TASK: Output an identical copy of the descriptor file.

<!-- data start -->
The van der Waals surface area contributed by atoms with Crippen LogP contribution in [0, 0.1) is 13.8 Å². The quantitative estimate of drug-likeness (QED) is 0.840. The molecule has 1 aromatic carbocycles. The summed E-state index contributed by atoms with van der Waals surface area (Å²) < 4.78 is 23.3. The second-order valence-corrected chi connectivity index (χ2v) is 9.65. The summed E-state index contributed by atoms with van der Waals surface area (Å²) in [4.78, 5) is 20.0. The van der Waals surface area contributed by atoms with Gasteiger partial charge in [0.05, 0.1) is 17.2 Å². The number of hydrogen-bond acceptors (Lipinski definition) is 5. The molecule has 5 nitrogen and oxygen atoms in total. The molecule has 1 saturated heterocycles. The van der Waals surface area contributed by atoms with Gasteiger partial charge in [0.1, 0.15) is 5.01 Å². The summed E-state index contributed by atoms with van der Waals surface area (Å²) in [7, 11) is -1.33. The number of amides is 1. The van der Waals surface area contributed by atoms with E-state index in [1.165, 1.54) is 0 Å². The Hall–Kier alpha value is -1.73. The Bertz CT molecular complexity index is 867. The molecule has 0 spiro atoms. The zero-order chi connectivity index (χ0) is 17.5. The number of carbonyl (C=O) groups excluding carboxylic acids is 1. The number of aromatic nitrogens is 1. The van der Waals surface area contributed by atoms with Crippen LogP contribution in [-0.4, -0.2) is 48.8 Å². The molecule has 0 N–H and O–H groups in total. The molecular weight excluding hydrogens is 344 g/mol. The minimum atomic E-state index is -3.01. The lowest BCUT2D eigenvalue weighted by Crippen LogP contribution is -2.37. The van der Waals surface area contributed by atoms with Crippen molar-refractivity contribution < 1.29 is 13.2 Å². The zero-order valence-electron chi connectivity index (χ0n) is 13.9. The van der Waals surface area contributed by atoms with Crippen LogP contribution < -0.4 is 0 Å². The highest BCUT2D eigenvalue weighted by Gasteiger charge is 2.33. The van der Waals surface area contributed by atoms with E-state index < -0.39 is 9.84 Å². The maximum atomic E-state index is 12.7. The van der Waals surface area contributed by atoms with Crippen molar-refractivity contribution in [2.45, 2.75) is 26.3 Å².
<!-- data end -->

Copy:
The van der Waals surface area contributed by atoms with Crippen LogP contribution in [0, 0.1) is 13.8 Å². The quantitative estimate of drug-likeness (QED) is 0.840. The molecule has 1 aromatic carbocycles. The summed E-state index contributed by atoms with van der Waals surface area (Å²) < 4.78 is 23.3. The second-order valence-corrected chi connectivity index (χ2v) is 9.65. The summed E-state index contributed by atoms with van der Waals surface area (Å²) in [4.78, 5) is 20.0. The van der Waals surface area contributed by atoms with Gasteiger partial charge in [0.05, 0.1) is 17.2 Å². The number of hydrogen-bond acceptors (Lipinski definition) is 5. The molecule has 5 nitrogen and oxygen atoms in total. The molecule has 1 saturated heterocycles. The van der Waals surface area contributed by atoms with Gasteiger partial charge in [0.1, 0.15) is 5.01 Å². The summed E-state index contributed by atoms with van der Waals surface area (Å²) in [7, 11) is -1.33. The number of amides is 1. The van der Waals surface area contributed by atoms with E-state index in [1.165, 1.54) is 0 Å². The Hall–Kier alpha value is -1.73. The Bertz CT molecular complexity index is 867. The molecule has 0 spiro atoms. The zero-order chi connectivity index (χ0) is 17.5. The number of carbonyl (C=O) groups excluding carboxylic acids is 1. The number of aromatic nitrogens is 1. The van der Waals surface area contributed by atoms with Crippen LogP contribution in [-0.4, -0.2) is 48.8 Å². The molecule has 0 N–H and O–H groups in total. The molecular weight excluding hydrogens is 344 g/mol. The minimum atomic E-state index is -3.01. The lowest BCUT2D eigenvalue weighted by Crippen LogP contribution is -2.37. The van der Waals surface area contributed by atoms with Crippen molar-refractivity contribution < 1.29 is 13.2 Å². The zero-order valence-electron chi connectivity index (χ0n) is 13.9. The van der Waals surface area contributed by atoms with Crippen LogP contribution < -0.4 is 0 Å². The highest BCUT2D eigenvalue weighted by Gasteiger charge is 2.33. The van der Waals surface area contributed by atoms with E-state index < -0.39 is 9.84 Å². The maximum atomic E-state index is 12.7. The van der Waals surface area contributed by atoms with Crippen molar-refractivity contribution in [2.45, 2.75) is 26.3 Å².